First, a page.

Sunday, August 28, 2011

Meeting Mr. Right

Today I had lunch with my friend Hiroko and we went to one of my favorite tonkatsu restaurants in Tokyo for juicy kurobuta tonkatsu with a special grated apple sauce. I hadn't had good tonkatsu in months. I also hadn't seen her in months and there was lots to catch up on.

"I've been very busy going on dates," she said cheerfully, as soon as we'd sat down and ordered. "I decided that this is the year I'm going to finally meet someone compatible. I'm sick of being alone or being with lousy guys."

Hiroko is a real catch, as far as I'm concerned. She's pretty, she runs her own business, travels a lot to Europe, and even knows how to cook well. She once made me a seafood linguine that I've never ever forgotten. It was better than anything I've had in Italy.

But for some reason, she's been unlucky in love ever since a steady boyfriend had proposed marriage and given her a diamond ring, and then disappeared -- only to resurface months later completely in love with someone else. Since then, she'd been on dates but had never seemed to find the perfect match.


However, in Japan, she's not alone. Meeting Mr. Right is big business in Japan as so many attractive and smart women are constantly single and looking, for some reason. Many experts have expounded on this sociological phenomenon and they've come up with all sorts of reasons for this major mismatch: from the effects of the recession and the fact that there are not very many opportunities for singles to meet in Japan to the theory that Japanese men have become more introspective and shy in recent years, and so many of them prefer living by themselves, closeted in their apartments with their computers and books.

I myself am at a loss as to why so many women are single in this society. And not a few of them have given up on relationships and marriage altogether.

But not Hiroko. She had taken a chunk of her savings and joined a matchmaking club in Japan that promised to find her a partner in 12 months or half her money back. There are a lot of matchmaking clubs in Japan, by the way, with different fee structures, ways of introductions and benefits. It's a matter of finding the matchmaking club that's right for you.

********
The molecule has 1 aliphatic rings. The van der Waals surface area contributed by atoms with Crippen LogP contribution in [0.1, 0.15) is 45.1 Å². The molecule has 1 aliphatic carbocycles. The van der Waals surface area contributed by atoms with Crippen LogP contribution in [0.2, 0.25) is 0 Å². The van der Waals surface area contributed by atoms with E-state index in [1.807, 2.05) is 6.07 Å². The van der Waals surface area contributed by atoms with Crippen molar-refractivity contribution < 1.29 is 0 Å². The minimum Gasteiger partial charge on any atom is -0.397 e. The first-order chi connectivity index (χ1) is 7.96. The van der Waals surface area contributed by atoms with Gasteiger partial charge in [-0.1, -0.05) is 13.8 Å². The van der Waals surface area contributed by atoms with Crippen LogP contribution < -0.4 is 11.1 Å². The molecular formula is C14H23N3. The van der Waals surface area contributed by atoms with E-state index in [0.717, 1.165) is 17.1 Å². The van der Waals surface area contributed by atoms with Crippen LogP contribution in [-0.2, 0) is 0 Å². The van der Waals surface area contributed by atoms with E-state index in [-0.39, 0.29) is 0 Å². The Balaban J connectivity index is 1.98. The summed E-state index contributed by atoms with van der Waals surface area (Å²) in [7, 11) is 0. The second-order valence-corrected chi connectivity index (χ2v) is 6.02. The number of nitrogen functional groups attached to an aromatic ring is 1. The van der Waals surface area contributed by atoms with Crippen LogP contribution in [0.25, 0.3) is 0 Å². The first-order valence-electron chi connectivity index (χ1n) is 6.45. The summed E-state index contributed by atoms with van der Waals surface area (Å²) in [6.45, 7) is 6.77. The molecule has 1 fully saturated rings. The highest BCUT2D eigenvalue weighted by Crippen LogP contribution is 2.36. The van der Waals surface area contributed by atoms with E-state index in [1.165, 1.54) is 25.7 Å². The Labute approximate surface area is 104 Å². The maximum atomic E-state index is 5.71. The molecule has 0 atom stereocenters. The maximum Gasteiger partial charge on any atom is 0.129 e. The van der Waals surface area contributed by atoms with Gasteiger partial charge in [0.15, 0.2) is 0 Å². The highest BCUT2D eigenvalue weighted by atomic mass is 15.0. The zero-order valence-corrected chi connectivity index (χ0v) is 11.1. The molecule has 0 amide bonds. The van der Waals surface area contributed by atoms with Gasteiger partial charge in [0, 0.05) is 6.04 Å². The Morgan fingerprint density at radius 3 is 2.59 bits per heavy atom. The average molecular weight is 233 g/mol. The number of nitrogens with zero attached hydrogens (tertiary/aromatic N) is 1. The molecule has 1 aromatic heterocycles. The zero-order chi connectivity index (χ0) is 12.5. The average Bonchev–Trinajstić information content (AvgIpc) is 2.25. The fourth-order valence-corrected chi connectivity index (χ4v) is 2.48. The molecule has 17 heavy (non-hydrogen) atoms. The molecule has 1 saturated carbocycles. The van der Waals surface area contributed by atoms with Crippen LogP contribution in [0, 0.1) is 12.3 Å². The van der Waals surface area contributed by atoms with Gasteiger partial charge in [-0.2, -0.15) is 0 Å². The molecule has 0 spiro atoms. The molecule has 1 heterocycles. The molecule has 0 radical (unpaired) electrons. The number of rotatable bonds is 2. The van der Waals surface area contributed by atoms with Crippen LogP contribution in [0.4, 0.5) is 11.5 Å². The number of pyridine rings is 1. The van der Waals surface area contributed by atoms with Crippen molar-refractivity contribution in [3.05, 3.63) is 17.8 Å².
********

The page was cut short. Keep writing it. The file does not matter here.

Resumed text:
"Do you know that there's a matchmaking club specifically for women who want to marry doctors or lawyers?" She asked me. I didn't know this, but it didn't surprise me. Occupation status is a big deal in Japan, and lots of women would like to marry a doctor if they had a choice.

"So, did you join that one?" I asked her. Hiroko shook her head. She answered: "It was too expensive. Beyond my budget, unfortunately."

Apparently, the matchmaking clubs that deal specifically with introductions to doctors and lawyers are more expensive than regular matchmaking clubs. In the case of really top-rate matchmaking clubs that promise introductions to single doctors at well-known hospitals who've graduated from top medical schools in Japan like Keio University or the University of Tokyo, and who are from families of good social standing besides (translation: the father is or was a top executive or the owner of a successful business), the difference in entrance fees can be well over one million yen.


Then Hiroko added: "But I did choose a club that promises introductions to guys making at least 20 million yen."

If such straight talk about money in the Japanese business of love and dating shocks you, don't be because it's quite the norm here. Since Japan became essentially a classless society after World War II, people lost their system of ranking and classifying others. In the absence of such a system, the school you graduated from and how much money you earn in a year are often used as the norm instead.

People discuss this quite matter-of-factly and it's normal for two people meeting for the first time on an arranged date to know each other's income before they've even gotten to know stuff like hobbies, favorite tv shows or favorite foods.

In fact, if you ask a girl for her wishlist on a prospective partner, she's likely to say something like "he should earn at least 10 million yen" or something, without batting an eyelash.


Anyway, Hiroko's club had already arranged two dates for her that she deemed mildly successful. One had been a divorced executive in a multinational company, while the other had been a publishing executive, never married. She'd actually gone out on three dates with the latter and it had started to look promising; but the third date had been dinner at her home and she'd suddenly gotten turned off because midway through dinner, the guy had apparently just walked into her kitchen, opened her fridge and took out a bottle of white wine left to chill. That did it, as far as she was concerned.

I stared at her open-mouthed, not being able to imagine how something could go so wrong from a little initiative with a bottle of wine. Then I said, "If you like him, maybe you just have to teach him more manners."

She shook her head. But she wasn't too worried anyway. The matchmaking club had promised her 15 good introductions and so she had 13 more to go. More on Hiroko and the business of marriage in Japan soon.



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